This week I was out at the Game Developer's Conference not with a focus on games but to learn about some changes they AMD currently pursuing for their Linux driver model. If this new Linux driver model goes through, the Catalyst Linux driver will be more open, but it's not without some risk. Read more in this Phoronix exclusive story.
"Visible to users with the Linux 3.15 kernel should be reduced time for system suspend and resuming, thanks to the enabling of more asynchronous threads," the article said, pointing to a list of changes posted by Rafael Wysocki, an Intel employee who maintains the Linux kernel's core power management code. Basic support for Nvidia's Maxwell architecture is also in the works for Linux 3.15.
When it became apparent early in 2012 that for political/financial reasons, Pardus was to be abandoned, a small group of Turkish volunteers came together to preserve the unique features of Pardus. The name of this project is Anka (Turkish for Phoenix). Initially the Anka-Team believed the fork could be named Pardus-Anka. Ultimately this was not possible - hence re-branding to Pisi Linux as a reference to Pardus and its package system PiSi (Pisi is Turkish for kitty).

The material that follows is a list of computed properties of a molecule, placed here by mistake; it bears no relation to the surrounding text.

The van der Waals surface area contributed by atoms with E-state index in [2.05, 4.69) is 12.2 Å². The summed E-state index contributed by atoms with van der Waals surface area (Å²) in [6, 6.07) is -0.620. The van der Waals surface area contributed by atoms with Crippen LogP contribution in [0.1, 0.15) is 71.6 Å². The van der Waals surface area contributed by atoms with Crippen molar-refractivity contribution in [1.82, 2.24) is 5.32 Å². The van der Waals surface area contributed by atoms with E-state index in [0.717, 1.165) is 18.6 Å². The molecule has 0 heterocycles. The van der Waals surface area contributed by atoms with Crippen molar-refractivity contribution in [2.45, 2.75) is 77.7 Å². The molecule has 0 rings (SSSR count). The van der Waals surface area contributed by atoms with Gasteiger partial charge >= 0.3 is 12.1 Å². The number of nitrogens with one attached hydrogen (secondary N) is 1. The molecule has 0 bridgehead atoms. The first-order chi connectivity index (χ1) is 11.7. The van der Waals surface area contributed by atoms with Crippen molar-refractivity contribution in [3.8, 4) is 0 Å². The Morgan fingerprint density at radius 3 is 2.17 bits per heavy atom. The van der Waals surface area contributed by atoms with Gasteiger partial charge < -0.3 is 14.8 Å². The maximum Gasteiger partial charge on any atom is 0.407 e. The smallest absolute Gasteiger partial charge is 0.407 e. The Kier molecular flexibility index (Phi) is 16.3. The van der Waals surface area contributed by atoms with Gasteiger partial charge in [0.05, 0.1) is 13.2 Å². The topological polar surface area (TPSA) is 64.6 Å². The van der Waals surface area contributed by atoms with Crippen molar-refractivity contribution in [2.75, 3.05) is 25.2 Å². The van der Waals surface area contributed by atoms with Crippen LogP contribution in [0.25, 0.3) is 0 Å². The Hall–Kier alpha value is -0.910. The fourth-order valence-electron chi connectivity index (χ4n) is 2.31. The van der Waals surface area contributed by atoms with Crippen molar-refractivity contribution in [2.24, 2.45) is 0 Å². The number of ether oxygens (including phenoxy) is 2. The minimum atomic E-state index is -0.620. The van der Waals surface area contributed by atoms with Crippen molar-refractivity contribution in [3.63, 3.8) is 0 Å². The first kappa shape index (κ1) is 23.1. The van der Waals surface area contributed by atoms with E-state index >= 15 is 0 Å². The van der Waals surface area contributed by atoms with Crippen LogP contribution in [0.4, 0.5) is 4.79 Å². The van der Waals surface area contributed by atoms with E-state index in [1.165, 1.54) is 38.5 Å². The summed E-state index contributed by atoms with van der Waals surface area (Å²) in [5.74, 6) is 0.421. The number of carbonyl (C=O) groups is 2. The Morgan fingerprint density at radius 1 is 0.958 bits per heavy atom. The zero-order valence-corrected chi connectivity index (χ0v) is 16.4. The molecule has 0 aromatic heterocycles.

The new installer had to be fixed, due to some, small changes between system base of Sparky and LMDE. The network connection did not work after installation the live system on a hard drive (Base Edition 3.3 only).
US Presidents are not allowed to carry cellphones like Blackberry due to security issues. Obama somehow succeeded in keeping his beloved Blackberry. His Blackberry was heavily encrypted, with enhanced security and its usage was limited.
A lot of Websites are still covering the last couple of Linux security breaches and today Steven J. Vaughan-Nichols said, "It's not Linux's fault!" It rarely is. A lot of talk is heard lately about those last XP users and what they will use next, but yesterday ComputerWorld.com said ATMs will likely be migrated to Linux as well. That's a whole demographic we forgot to count. Jack Wallen says Google is "single-handedly" responsible for propelling Linux to the top. And Michael Larabel reports that Ubuntu 14.04 runs very well on MacBooks.
A new book on open source education teaches school leaders and parents why kids need to see coding as more than cool. Energizing Education through Open Source: Using Open Source Software to Enhance Learning by Christopher Whittum makes a strong case for deploying the Linux OS and its academic software in schools.
There have been a lot of media reports about Linux security problems recently. ZDNet has taken a stand and pointed out that the problem isn't with Linux, the problem is with certain Linux users and administrators. I'd also argue that the problem is also with certain media outlets who jump on the "linux security stinks!" bandwagon at the earliest opportunity.